There are times I see a headline and immediately think, "Of course it is." This was definitely one of those times.

When a friend forwarded me a report from KRON-TV that a stadium-sized asteroid was about to pass close to earth, my first cynical thought was, "Good. Bring it on."

Hey, it's tough to fight my pessimistic nature these days. Look around.

But the good news (for people who enjoy not going extinct) is that it is just a close pass of about 3,106,000 miles. That's mere millimeters in the grand scheme of things, but the planet will be safe as object 2002 NN4 (as the asteroid is called) passes by Earth on Saturday, June 6.

NASA, Jet Propulsion Laboratory

What's interesting is that, according to Space Reference, 2002 NN4 is classified as a potentially hazardous asteroid due to its predicted close passes with our world. It orbits the sun every 300 days, isn't expected to pass so close to Earth again until June 7, 2029. If we ever get satellites, telescopes, and space stations far enough out, a great deal of complicated math is going to be needed to ensure they aren't wrecked by all the objects whirling 'round out there.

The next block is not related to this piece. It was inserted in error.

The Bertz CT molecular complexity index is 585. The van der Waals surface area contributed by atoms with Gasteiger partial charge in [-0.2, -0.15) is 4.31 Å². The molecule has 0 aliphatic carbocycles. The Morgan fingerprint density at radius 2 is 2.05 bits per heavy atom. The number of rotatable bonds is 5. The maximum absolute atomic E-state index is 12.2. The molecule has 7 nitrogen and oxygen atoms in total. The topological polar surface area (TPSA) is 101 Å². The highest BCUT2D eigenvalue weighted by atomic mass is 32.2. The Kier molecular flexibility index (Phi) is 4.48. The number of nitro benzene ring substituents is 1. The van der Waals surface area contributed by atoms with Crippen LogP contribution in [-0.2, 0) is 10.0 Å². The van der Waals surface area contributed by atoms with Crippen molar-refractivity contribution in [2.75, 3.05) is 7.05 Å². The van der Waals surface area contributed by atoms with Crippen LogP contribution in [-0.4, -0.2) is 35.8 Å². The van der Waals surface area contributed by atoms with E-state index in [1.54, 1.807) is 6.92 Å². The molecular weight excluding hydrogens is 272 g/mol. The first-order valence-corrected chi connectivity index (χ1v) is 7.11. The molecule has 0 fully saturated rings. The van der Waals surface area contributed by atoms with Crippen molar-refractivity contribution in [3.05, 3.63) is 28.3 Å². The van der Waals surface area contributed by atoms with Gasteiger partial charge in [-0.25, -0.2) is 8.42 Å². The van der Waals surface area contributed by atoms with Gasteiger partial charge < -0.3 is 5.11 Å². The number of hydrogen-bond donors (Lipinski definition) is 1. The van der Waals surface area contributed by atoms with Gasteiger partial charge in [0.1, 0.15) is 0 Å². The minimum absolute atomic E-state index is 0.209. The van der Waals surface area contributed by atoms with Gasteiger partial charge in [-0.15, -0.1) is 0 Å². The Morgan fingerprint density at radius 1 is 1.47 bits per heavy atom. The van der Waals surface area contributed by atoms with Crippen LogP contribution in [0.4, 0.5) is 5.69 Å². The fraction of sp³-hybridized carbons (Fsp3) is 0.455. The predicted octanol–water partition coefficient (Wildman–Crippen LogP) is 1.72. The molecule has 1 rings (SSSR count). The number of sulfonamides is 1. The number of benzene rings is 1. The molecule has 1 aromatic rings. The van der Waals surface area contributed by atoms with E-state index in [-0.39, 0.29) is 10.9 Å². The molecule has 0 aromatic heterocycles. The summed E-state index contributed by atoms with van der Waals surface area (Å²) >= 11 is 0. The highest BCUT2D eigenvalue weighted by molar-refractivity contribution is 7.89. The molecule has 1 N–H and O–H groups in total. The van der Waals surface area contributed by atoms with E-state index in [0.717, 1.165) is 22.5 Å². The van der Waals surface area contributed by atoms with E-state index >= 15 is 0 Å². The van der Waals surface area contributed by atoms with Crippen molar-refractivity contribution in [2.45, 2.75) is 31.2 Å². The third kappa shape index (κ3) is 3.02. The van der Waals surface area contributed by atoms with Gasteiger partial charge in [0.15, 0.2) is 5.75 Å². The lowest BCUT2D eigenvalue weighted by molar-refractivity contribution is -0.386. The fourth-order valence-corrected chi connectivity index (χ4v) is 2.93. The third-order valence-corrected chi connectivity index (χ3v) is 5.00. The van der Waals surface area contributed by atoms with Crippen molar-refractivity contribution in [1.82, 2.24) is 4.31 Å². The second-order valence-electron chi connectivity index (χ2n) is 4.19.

News like this can really put things into perspective. Right now we're a world in distress, barely managing a global pandemic while here at home in the States we're trying to correct countless injustices. There's no telling where everything is leading. You hope to somewhere positive, but it's always a crapshoot.

While we try to get our house in order on this pale blue dot, the cosmic ballet goes on, and will likely go on for eons after the final people have faded away. From that cosmic perspective, all the petty, superficial things we have too often allowed to divide us or stoke our fears of each other seem so foolish.

I don't want to get on a soap box and preach, but I think taking a step back and looking at our world from high above it can be refreshing and remind us that we've got to continue striving to understand and appreciate one-another, because this is very likely the one world we'll have and the one shot we'll get.